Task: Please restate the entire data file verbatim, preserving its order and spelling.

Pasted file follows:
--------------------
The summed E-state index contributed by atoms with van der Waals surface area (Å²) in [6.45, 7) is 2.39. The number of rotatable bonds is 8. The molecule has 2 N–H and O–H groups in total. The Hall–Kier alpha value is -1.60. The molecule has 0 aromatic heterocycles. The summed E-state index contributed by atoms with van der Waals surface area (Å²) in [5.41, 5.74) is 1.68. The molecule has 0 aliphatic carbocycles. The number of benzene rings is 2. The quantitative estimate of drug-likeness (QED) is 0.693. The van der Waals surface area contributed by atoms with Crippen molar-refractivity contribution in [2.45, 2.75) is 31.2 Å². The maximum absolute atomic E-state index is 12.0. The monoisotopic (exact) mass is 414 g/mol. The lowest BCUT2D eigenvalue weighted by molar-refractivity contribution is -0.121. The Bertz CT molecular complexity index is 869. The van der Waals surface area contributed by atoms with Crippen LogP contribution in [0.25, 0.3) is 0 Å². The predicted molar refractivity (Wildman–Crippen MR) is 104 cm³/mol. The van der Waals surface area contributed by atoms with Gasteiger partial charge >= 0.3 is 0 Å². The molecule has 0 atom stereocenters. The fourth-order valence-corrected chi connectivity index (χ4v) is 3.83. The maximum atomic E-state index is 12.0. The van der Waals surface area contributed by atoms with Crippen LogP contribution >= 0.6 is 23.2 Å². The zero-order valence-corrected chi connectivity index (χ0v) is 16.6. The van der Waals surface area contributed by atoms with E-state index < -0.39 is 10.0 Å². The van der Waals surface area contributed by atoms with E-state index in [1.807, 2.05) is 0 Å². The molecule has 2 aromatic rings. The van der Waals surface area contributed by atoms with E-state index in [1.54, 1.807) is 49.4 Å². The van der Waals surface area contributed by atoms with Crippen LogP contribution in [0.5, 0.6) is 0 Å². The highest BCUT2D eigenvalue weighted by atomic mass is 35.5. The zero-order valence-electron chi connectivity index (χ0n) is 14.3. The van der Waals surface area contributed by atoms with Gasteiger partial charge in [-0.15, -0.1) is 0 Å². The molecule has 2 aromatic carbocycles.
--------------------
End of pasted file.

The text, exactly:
The summed E-state index contributed by atoms with van der Waals surface area (Å²) in [6.45, 7) is 2.39. The number of rotatable bonds is 8. The molecule has 2 N–H and O–H groups in total. The Hall–Kier alpha value is -1.60. The molecule has 0 aromatic heterocycles. The summed E-state index contributed by atoms with van der Waals surface area (Å²) in [5.41, 5.74) is 1.68. The molecule has 0 aliphatic carbocycles. The number of benzene rings is 2. The quantitative estimate of drug-likeness (QED) is 0.693. The van der Waals surface area contributed by atoms with Crippen molar-refractivity contribution in [2.45, 2.75) is 31.2 Å². The maximum absolute atomic E-state index is 12.0. The monoisotopic (exact) mass is 414 g/mol. The lowest BCUT2D eigenvalue weighted by molar-refractivity contribution is -0.121. The Bertz CT molecular complexity index is 869. The van der Waals surface area contributed by atoms with Crippen LogP contribution in [0.25, 0.3) is 0 Å². The predicted molar refractivity (Wildman–Crippen MR) is 104 cm³/mol. The van der Waals surface area contributed by atoms with Gasteiger partial charge >= 0.3 is 0 Å². The molecule has 0 atom stereocenters. The fourth-order valence-corrected chi connectivity index (χ4v) is 3.83. The maximum atomic E-state index is 12.0. The van der Waals surface area contributed by atoms with Crippen LogP contribution >= 0.6 is 23.2 Å². The zero-order valence-corrected chi connectivity index (χ0v) is 16.6. The van der Waals surface area contributed by atoms with E-state index < -0.39 is 10.0 Å². The van der Waals surface area contributed by atoms with E-state index in [1.807, 2.05) is 0 Å². The molecule has 2 aromatic rings. The van der Waals surface area contributed by atoms with E-state index in [1.54, 1.807) is 49.4 Å². The van der Waals surface area contributed by atoms with Crippen LogP contribution in [0.5, 0.6) is 0 Å². The highest BCUT2D eigenvalue weighted by atomic mass is 35.5. The zero-order valence-electron chi connectivity index (χ0n) is 14.3. The van der Waals surface area contributed by atoms with Gasteiger partial charge in [-0.15, -0.1) is 0 Å². The molecule has 2 aromatic carbocycles.